United Taconite to idle, 420 jobs impacted
EVELETH -- Cliffs Natural Resources on Wednesday said it will idle its United Taconite operation on the Iron Range, forcing 420 layoffs as the storm pummeling the U.S. domestic steel and iron ore industries continues to rage.
EVELETH - Cliffs Natural Resources on Wednesday said it will idle its United Taconite operation on the Iron Range, forcing 420 layoffs as the storm pummeling the U.S. domestic steel and iron ore industries continues to rage.
The company said it has a glut of taconite iron ore pellets on hand while demand from its customers, U.S. steel mills, remains depressed.
The United operations - with a mine in Eveleth and processing center in nearby Forbes - employs about 500
people with a $60 million payroll in 2014 when it produced 4.9 million tons of taconite pellets.
The company said “the idling of production at UTAC will be initiated as soon as feasible and completed by the end of August.” Some 375 hourly steelworkers and 45 salaried managers will be laid off, Lourenco Goncalves, Cliffs CEO, said. About 80 employees will be kept on to maintain the facilities.
It remains unclear how long the operations will be shut down. But Goncalves said the shutdown will be done so that the company can “promptly bring production back as soon as the level of demand from our clients justifies’’ it.
That won’t happen, Goncalves said, until the current “absurdly high rate’’ of imported steel returns to more normal levels.
Goncalves faced tough questions from industry analysts who highlighted his firm’s oppressive debt. Cliffs has cut costs, closed unprofitable Canadian iron mining ventures, sold coal mines and paid off about $1 billion in debt in the year he’s been on the job, Goncalves said, but another $2.6 billion in debt remains. Cliffs’ ability to make money and repay that debt, even as the industry endures low prices and decreased demand, will likely decide if Goncalves can keep the company solvent.
“We are at the bottom of the cycle,’’ Goncalves said.
Cliffs on Wednesday cut its 2015 forecast for its U.S. iron ore sales by 1.5 million tons to 19 million tons, again blaming the supply glut of taconite created by heavy steel imports.
The Cleveland-based company’s overall second-quarter revenue fell 33.4 percent to $498.1 million from last year. But the company said net profit attributable to shareholders was $60.2 million, or 39 cents per share, compared with a loss of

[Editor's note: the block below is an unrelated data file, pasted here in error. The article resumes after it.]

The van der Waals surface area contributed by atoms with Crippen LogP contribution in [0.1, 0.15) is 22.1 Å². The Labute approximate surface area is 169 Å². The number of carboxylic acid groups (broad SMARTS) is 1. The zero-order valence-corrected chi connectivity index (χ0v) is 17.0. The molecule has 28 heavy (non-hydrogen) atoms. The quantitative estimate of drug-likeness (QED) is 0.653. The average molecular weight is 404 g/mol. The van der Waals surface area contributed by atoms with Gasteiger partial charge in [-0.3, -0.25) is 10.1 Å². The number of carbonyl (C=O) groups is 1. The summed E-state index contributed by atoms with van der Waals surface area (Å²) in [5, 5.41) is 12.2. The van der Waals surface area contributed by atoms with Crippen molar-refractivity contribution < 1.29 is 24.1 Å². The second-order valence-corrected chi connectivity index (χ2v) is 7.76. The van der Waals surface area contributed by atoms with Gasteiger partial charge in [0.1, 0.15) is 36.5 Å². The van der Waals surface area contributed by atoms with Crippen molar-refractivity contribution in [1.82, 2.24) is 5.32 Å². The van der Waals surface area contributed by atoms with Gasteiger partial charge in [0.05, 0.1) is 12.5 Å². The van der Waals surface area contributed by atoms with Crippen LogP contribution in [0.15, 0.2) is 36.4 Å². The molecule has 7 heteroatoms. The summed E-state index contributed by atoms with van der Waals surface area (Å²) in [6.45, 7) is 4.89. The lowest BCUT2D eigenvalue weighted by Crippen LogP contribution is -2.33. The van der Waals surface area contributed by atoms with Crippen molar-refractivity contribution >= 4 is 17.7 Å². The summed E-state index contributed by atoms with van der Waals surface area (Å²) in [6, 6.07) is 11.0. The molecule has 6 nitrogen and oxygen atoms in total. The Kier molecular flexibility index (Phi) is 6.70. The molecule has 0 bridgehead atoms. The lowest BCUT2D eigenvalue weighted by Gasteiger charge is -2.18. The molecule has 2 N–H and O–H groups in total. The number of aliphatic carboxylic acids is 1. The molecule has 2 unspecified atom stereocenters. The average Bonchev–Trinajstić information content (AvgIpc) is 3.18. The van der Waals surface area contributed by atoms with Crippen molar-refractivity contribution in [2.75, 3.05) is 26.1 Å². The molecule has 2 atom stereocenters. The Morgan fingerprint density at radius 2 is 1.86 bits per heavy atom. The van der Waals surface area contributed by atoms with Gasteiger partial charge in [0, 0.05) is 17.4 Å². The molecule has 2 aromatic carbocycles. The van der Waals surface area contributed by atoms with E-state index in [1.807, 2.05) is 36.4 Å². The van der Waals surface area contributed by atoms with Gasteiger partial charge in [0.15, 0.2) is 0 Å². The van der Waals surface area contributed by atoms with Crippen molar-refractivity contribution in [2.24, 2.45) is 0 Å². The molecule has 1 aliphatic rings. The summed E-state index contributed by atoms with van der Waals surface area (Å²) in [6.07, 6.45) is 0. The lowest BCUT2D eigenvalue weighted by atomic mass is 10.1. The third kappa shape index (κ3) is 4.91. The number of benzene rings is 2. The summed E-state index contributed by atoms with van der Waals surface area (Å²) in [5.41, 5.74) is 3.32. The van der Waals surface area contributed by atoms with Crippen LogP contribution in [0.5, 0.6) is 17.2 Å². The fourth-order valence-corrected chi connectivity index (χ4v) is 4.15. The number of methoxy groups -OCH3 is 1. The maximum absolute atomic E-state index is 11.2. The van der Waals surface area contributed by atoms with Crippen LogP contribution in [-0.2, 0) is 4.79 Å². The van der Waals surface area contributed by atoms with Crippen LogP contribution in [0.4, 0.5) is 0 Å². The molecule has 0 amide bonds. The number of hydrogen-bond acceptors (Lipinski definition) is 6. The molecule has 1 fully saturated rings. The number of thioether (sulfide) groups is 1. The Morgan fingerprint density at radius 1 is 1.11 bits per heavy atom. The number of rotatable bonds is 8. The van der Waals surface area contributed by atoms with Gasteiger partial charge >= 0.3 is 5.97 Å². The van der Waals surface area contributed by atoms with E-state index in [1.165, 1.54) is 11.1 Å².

$1.9 million, or 2 cents per share last year.
The United layoffs, the first at a Cliffs’ operating facility in Minnesota during the current industry downturn, punctuate the ongoing woes of the Iron Range. They come after U.S. Steel laid off hundreds of workers at both their Minntac and Keetac operations, after Magnetation closed plants and filed for bankruptcy, and while Mesabi Nugget has shut down indefinitely.
U.S. Steel, however, confirmed Wednesday that it will bring Minntac back online next month.
Goncalves said Cliffs avoided layoffs earlier in the year because it projected that orders for domestic steel would ramp up sooner than they have.
“That didn’t happen as soon as we expected it to, so we are forced to do it now,’’ he said.
Still, Goncalves said there are emerging signs that reduction in imported steel, with a following domestic steel industry production increase, may happen in the second half of this year.
That would lead to increased demand for Cliffs’ iron ore.
“Our worst days are likely behind us,’’ Goncalves said, praising his employees efforts to date and imploring them to weather the storm. “As actions are taken to combat the influence of unfairly traded steel in the United States, we expect to see improved industry operating conditions and profitability in the second half of this year.”
Goncalves said the United shutdown may have a silver lining, offering a chance to start reworking the plant to produce a so-called ‘”superflux” taconite pellet. That new product will replace a flux pellet now made at Cliffs’ Empire/Tilden operation in Michigan which is scheduled to shut down at the end of 2016.
Goncalves said he expects no additional layoffs at Cliffs’ other Minnesota facilities.